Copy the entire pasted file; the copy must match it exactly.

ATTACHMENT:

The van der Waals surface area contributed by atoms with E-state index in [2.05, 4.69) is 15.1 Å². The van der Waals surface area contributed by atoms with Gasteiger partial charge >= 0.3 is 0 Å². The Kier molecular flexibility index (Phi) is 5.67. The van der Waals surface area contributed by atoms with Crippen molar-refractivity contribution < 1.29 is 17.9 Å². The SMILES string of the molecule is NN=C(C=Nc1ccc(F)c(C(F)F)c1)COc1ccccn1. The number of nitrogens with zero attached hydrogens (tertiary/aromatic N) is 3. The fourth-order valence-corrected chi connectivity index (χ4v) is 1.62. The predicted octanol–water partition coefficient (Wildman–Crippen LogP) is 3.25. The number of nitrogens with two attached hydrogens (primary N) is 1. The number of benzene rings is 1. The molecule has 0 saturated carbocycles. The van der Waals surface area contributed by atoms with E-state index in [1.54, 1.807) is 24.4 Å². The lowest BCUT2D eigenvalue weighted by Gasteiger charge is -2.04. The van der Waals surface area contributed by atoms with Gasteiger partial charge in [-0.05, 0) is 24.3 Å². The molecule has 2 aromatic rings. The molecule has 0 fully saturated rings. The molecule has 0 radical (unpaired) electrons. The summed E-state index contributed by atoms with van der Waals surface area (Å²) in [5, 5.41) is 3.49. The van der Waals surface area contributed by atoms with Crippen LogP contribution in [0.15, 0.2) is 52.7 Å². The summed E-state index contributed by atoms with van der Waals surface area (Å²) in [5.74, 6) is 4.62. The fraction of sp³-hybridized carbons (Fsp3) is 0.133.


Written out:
The van der Waals surface area contributed by atoms with E-state index in [2.05, 4.69) is 15.1 Å². The van der Waals surface area contributed by atoms with Gasteiger partial charge >= 0.3 is 0 Å². The Kier molecular flexibility index (Phi) is 5.67. The van der Waals surface area contributed by atoms with Crippen molar-refractivity contribution < 1.29 is 17.9 Å². The SMILES string of the molecule is NN=C(C=Nc1ccc(F)c(C(F)F)c1)COc1ccccn1. The number of nitrogens with zero attached hydrogens (tertiary/aromatic N) is 3. The fourth-order valence-corrected chi connectivity index (χ4v) is 1.62. The predicted octanol–water partition coefficient (Wildman–Crippen LogP) is 3.25. The number of nitrogens with two attached hydrogens (primary N) is 1. The number of benzene rings is 1. The molecule has 0 saturated carbocycles. The van der Waals surface area contributed by atoms with E-state index in [1.54, 1.807) is 24.4 Å². The lowest BCUT2D eigenvalue weighted by Gasteiger charge is -2.04. The van der Waals surface area contributed by atoms with Gasteiger partial charge in [-0.05, 0) is 24.3 Å². The molecule has 2 aromatic rings. The molecule has 0 fully saturated rings. The molecule has 0 radical (unpaired) electrons. The summed E-state index contributed by atoms with van der Waals surface area (Å²) in [5, 5.41) is 3.49. The van der Waals surface area contributed by atoms with Crippen LogP contribution in [0.15, 0.2) is 52.7 Å². The summed E-state index contributed by atoms with van der Waals surface area (Å²) in [5.74, 6) is 4.62. The fraction of sp³-hybridized carbons (Fsp3) is 0.133.